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Road to Victory Began in Tragedy

Road to Victory Began in Tragedy
Road to Victory Began in Tragedy

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Road to Victory Began in Tragedy

Freak mishap cost Jami Goldman her feet, but now she holds world titles in track.


Her Adidas commercial shows a young woman running, loudly huffing and puffing, brown hair tied back, sweat beading on her brow. The celebrity it brings her symbolizes for Jami Goldman that, as an athlete, she has arrived.

The 31-year-old Huntington Beach resident began competitive running less than three years ago, and already owns world records in the 100-, 200- and 400-meter dashes.

Her good fortune has been especially bountiful in the last year. She set the three world marks during a series of international races. She stands a good chance of running for her country this summer in Sydney, Australia.

“I am the fastest T43 track runner in the world,” she says matter-of-factly, referring to her category of below-knee, double amputee. “It’s an amazing feeling. It’s not something I would have ever thought would be part of my life.”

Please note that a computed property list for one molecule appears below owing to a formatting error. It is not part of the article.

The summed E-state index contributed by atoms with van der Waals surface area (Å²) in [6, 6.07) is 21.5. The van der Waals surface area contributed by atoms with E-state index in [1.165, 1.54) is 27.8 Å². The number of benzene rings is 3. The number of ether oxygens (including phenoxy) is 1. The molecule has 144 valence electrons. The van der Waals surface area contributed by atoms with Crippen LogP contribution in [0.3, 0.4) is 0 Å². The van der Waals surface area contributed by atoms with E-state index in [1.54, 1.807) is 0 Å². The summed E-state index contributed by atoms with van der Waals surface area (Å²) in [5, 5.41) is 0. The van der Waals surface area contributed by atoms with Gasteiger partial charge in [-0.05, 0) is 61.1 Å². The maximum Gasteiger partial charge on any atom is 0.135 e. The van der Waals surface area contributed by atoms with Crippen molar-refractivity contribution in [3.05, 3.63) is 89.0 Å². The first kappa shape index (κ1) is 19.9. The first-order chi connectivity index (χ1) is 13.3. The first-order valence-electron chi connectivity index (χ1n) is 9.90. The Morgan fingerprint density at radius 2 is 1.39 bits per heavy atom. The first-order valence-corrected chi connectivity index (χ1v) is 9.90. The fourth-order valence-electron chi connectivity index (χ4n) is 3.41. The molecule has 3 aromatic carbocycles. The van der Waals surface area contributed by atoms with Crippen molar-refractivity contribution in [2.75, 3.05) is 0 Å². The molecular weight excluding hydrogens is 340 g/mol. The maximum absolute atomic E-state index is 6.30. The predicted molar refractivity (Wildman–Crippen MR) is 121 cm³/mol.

And who would? Who could imagine that one moment you’re driving home from a holiday ski trip with a friend, in a hurry to get her to work on time, and the next moment your car is stuck in a snowbank during a Christmas blizzard on a road that is not being patrolled? One day Goldman was a fit 19-year-old freshman at Arizona State University, studying communications and perfecting her downhill skiing skills.

Weeks later, she would be a T43. Years later, she would be a world-class runner.

For Goldman, it is impossible to separate her achievements from what happened Dec. 23, 1987, the day her life made a turn down the wrong road.

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